Everyone, of course, is affected by mass surveillance but the influence on the work of the media is particularly dramatic. That is because, as Kaye notes in his report, journalists must be able to communicate securely in order to maintain the anonymity of their sources. Government that engage in mass surveillance can potentially used stored metadata to reconstruct journalistic communication and figure out who a journalist was talking to when, as outlined in an essay from the Committee to Protect Journalist’s Geoffrey King.

While no one outside the National Security Agency knows precisely how the intelligence gathered through mass surveillance is exploited, what is clear is that the perception that email is not safe from government snooping has already produced a chilling effect on journalists and lawyers in the United States, according to the joint report “With Liberty to Monitor All” from Human Rights Watch and the ACLU.

If the logic of Kaye’s argument is applied, then the mass surveillance program carried out by the NSA as revealed by Edward Snowden clearly violates international law. While that conclusion is unlikely to influence the domestic political debate in the United States, it’s critically important in an international context. This is because revelation of the NSA mass surveillance program legitimated efforts by governments around the world—from China to Iran—to strengthen their own mass surveillance programs and expand their global reach. The alleged hacking by China of the U.S. Office of Personnel Management—which according to some reports Beijing may be using it build a massive database—give a sense of China’s ambitions.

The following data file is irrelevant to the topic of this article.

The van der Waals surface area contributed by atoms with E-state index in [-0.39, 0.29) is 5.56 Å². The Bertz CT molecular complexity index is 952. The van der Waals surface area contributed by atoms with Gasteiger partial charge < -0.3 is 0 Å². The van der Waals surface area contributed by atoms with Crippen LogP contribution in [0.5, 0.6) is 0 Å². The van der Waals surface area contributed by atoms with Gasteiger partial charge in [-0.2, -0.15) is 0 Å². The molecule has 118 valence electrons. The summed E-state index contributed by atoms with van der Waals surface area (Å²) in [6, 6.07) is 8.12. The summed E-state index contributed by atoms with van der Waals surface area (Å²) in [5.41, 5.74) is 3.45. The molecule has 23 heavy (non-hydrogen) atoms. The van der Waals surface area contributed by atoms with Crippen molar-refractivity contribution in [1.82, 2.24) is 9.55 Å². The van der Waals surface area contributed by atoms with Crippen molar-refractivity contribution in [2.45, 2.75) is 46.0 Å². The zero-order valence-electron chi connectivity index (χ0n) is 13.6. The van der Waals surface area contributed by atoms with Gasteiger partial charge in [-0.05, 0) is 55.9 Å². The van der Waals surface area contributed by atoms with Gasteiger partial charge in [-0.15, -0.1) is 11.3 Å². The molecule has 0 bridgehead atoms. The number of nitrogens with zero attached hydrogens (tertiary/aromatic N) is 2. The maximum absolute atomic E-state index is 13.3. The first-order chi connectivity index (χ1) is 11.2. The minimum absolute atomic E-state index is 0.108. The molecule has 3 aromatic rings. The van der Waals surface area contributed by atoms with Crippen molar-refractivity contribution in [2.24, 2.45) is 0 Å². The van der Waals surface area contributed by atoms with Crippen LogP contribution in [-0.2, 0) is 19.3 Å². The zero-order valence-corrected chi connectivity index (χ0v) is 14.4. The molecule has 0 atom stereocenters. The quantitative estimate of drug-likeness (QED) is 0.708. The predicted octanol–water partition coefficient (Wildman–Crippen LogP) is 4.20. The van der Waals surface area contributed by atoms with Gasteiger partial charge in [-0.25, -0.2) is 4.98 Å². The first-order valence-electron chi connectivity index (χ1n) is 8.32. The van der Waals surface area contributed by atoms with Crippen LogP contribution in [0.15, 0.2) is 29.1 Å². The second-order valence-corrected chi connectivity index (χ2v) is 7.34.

Surveillance technology is like drone technology. Right now, the United States has a tremendous advantage. But as surveillance technology becomes less expensive and other states develop their snooping capabilities, the advantage will fade. That is why it is so important to ensure that the limits of spying are defined by international legal principles, not the whims of the state. The NSA revelations certainly made it harder to hold the Chinese government accountable. At a meeting on Internet governance held in Bali, Indonesia in October 2013 soon after the Snowden revelations, a U.S. official who sought to defend the NSA surveillance program was booed by the delegates and admonished by a Chinese counterpart who suggested that the United States should look in the mirror.

As Kaye noted in his report, “Encryption and anonymity, separately or together, create a zone of privacy to protect opinion and belief.” Preserving this zone of privacy—a zone that journalists, human rights defenders, and political advocates need to inhabit to in order to be effective—requires that the online tools that protect us from snooping governments are readily available. But it also requires the creation of agreed upon legal norms that isolate the large number of repressive countries that are increasing their capacity for surveillance. The NSA mass surveillance program made it much more difficult to do so and undoing the damage internationally will be a hugely difficult task that will take years. Kaye’s report is a crucial first step.